Baby Robin

(Toledo, OH) I thought some exotic migratory bird landed in my lilac tree this afternoon, as the loud "SKREEEEEK" that the bird made sounded unlike any of the regular avian guests who hang around my house. Yet after locating the source of the unusual sound, I discovered that this was merely a baby robin, perched on a branch and perhaps calling for its mother.

I never saw the bird fly, but it ambled around the branches with a fair amount of dexterity. Assuming that it does not fall from its perch, it should be ready to take flight in the next few days.


Puggle at Dusk

(Toledo, OH) The late evening sun popped out from behind my garage, and my Puggle Eddie Haskell basked for a few moments in the fading light. The image came out with some bluish hues from the sharp contrast between the sunny foreground and the heavily shaded grass, but I liked the overall effect.

There is almost a three-dimensional quality to the image, and Eddie's head sort of jumps off the screen at the viewer. Especially if the viewer is stoned, but even for us sober folks.


Majestic White Oak

(Toledo, OH) The white oak pictured on your left can be viewed at Wildwood Preserve in West Toledo. It stands off to the edge of a 20-acre meadow that serves as home to innumerable birds, mammals, and reptiles, and standing near the tree reminds me of a scene from a place like the Serengeti.

Except for the lack of gazelles, zebras, and lions, that is.


Rose-Breasted Grosbeak

(Toledo, OH) I heard a bird call while walking through Wildwood Preserve this evening that was complex and beautiful, and it took me quite a few minutes to catch a decent image of the bird, ensconced as it was about 125 feet in a tree. After returning home and consulting one of my bird guides, I learned that this was a Rose-breasted Grosbeak.

I endeavor to keep both eyes and ears attuned for the bird in future visits to Wildwood.

Susan's Meadow, Wildwood

(Toledo, OH) I came across a peaceful space while wandering through Wildwood Preserve this morning. The meadow is named after Susan Horvath, who once served as Metroparks president.

In the foreground are lavender-hued wildflowers, which add a pleasant aroma to the air if you stand downwind. In a brief tour of the trees that ring the meadow, I saw a Baltimore oriole, some finches, a scarlet tanager, and a downy woodpecker. Unfortunately, the poor light from the gray skies overhead dulled all the bird images I collected, and even the Baltimore oriole came out looking grayish-yellow.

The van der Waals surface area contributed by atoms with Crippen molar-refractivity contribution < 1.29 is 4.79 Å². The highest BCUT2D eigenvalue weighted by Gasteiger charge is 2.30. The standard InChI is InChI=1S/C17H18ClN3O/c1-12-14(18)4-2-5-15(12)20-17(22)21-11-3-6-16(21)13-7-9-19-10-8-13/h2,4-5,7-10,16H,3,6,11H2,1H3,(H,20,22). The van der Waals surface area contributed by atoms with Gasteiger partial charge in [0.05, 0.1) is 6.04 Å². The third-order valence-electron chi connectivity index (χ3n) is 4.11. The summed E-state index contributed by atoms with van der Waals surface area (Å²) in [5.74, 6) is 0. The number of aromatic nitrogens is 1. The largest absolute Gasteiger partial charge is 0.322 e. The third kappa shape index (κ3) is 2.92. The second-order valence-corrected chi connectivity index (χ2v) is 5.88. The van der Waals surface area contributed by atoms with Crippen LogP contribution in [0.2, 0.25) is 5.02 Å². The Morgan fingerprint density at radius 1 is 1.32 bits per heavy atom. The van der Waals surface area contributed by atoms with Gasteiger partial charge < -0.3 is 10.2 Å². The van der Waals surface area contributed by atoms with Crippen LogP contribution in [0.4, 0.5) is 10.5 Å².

I will return soon on a sunny afternoon, perhaps even later today, to see if the better light will be more conducive for bird-watching and avian photography.


Web of Yponomeuta padella, the Orchard Ermine

(Romulus, MI) Pictured on your left is the communal web (or massed cocoon) of the Orchard ermine, a moth that produces larvae that can be rather destructive on trees. As the larvae mature, they turn into caterpillars that feast on the leaves of the tree to which they are affixed (in this case, an apple tree).

As a kid I used to creep out my sister by chasing her with a pulsating section of soon-to-be-free caterpillars. I suspect that I did not earn positive karma with these actions.


Statue of Pope Pius XII

(Fatima, Portugal) Last summer my wife took this image of a statue of the late Eugenio Maria Giuseppe Giovanni Pacelli, better known as Pope Pius XII. There is considerable historical debate about the positions Pius XII took on the Jews and the emerging Holocaust during the Second World War.

Perhaps Pius XII was justified in protecting the Church from the Nazis in his general neutrality and avoidance of conflict with the Nazis. However, his unwillingness to take a stand on such antisemitic policies as those of Vichy puppet ruler Marshal Philippe P├ętain are an embarrassment to the Church.

Anyways, I found the statue to be a work of aesthetic beauty, even if the wartime silence of Pius XII on the slaughter of the Jews is regrettable and disturbing.


Finding an Olive Tree

While perusing through some images stored on my wife's digital camera, I came across a picture she took of me. Up to this point, I had been unable to fulfill an urge to stand under an olive tree and pick a ripe olive.

In fact, prior to finding an old, neglected olive grove on the road to Sintra, Portugal, I had been unable to find even a single olive tree. Unfortunately, this was not the time of year to pick olives, and guess what: they do not grow with those red pimento dealios in the middle.

Go figure.